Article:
Pay close attention to the following tips regarding bear safety, to protect yourself and respect nature.

1. Always check if the area you plan to camp in is bear country. Bears don’t live everywhere, but a quick google search can save you the trouble of being unprepared.

2. If you’re going camping in bear country, always carry several cans of bear spray, and know how to use it! For tips on how to use bear spray, check out this video.

3. Never cook in your campsite or leave food unsecured. When you’re done eating, clean up quickly and store the food in a bear-safe box at the campsite or the inside of a hard-sided vehicle. If you’re traveling without a vehicle and camping outside of campgrounds, suspend all bear-attractants 10-15 feet up a tree and at least four feet from the trunk. Check out this video for a detailed explanation on how to suspend a bear bag.

4. Remember that food is not the only smell that attracts bears. Properly store toothpaste, pet food, garbage, lotions and fuel.

5. Always make sure your pets are on a leash or in your tent.

6. Never bring food or bear attractants in your tent.

7. Always have bear spray!

8. To know what to do when you come face to face with a bear, check out this link.

Photo by Zeppelin Zeerip

Personal Safety and Good Camping Etiquette:

While it’s important to prepare for the fun stuff (don’t forget your marshmallows, hiking shoes and fishing gear!), it is critical to be prepared for a worst-case scenario. Look over the following checklist to ensure that you’re ready to camp.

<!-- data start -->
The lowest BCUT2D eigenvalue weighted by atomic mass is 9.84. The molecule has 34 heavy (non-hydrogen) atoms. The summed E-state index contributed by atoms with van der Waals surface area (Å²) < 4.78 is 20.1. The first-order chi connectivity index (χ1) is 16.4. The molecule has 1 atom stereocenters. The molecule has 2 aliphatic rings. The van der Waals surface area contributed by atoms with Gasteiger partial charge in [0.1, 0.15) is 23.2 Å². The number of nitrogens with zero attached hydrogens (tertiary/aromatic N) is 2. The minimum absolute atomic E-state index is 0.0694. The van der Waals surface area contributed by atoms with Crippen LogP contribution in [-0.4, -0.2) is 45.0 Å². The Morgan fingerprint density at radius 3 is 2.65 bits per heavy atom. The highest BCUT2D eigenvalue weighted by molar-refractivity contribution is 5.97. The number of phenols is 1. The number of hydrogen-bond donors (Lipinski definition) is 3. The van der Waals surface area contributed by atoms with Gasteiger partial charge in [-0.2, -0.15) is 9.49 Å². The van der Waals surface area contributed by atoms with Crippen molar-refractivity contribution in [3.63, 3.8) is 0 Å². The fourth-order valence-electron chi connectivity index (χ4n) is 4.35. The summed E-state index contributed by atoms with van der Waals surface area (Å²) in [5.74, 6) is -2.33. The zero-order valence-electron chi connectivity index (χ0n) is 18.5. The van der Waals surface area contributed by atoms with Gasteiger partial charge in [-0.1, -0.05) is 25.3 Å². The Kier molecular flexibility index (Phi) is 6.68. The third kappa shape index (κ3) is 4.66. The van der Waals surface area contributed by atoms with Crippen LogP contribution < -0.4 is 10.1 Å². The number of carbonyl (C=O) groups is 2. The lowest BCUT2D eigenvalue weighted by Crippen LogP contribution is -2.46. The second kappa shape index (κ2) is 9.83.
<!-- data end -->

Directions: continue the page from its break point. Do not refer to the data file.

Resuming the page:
1. Make sure you have a well-stocked first aid kit. Chances are, you won’t have to use it, but better safe than sorry!

2. Always tell someone where you’re going and when you plan to return, especially if you’re camping solo. Even if you’re going with someone, it’s good practice to let a friend know what your plan is.

3. Pack bug spray, a rain shell and sunscreen, regardless of what the weather forecast reports. If the weather takes a turn for the worst or you end up hiking all day in the sun, you won’t be sorry.

4. Make sure your tent is waterproofed and you have all the proper supplies. There’s nothing worse than waking up wet from rain, or getting your tent halfway set up and realizing that you forgot a set of tent poles.

5. Bring a hat, gloves, warm socks and a warm jacket. Even in the middle of the summer months, temperatures can rapidly drop at night, and it’s better to have too many layers than not enough.

6. Don’t forget to bring a sleeping pad. While you might think “roughing it” in the wilderness sounds like a good idea, the reality is that backs and rocks don’t get along all that well. Trust us, your spine will thank you in the morning.

7. Finally, remember to respect nature. Make sure to enjoy your trip, but don’t forget that you are a visitor. The rule of thumb is to leave your campsite better than you found it. Don’t move anything you don't have to, clean up your trash, and use biodegradable soap. And if the group before you left a mess, it is best to clean up after them too.

Photo from Trevor Cleveland

All in all, have fun! And as the summer months approach and your sleeping bag makes its way off the shelf in the garage, start reminding yourself how to camp like a pro. Let’s make this the best summer yet!  👊🤙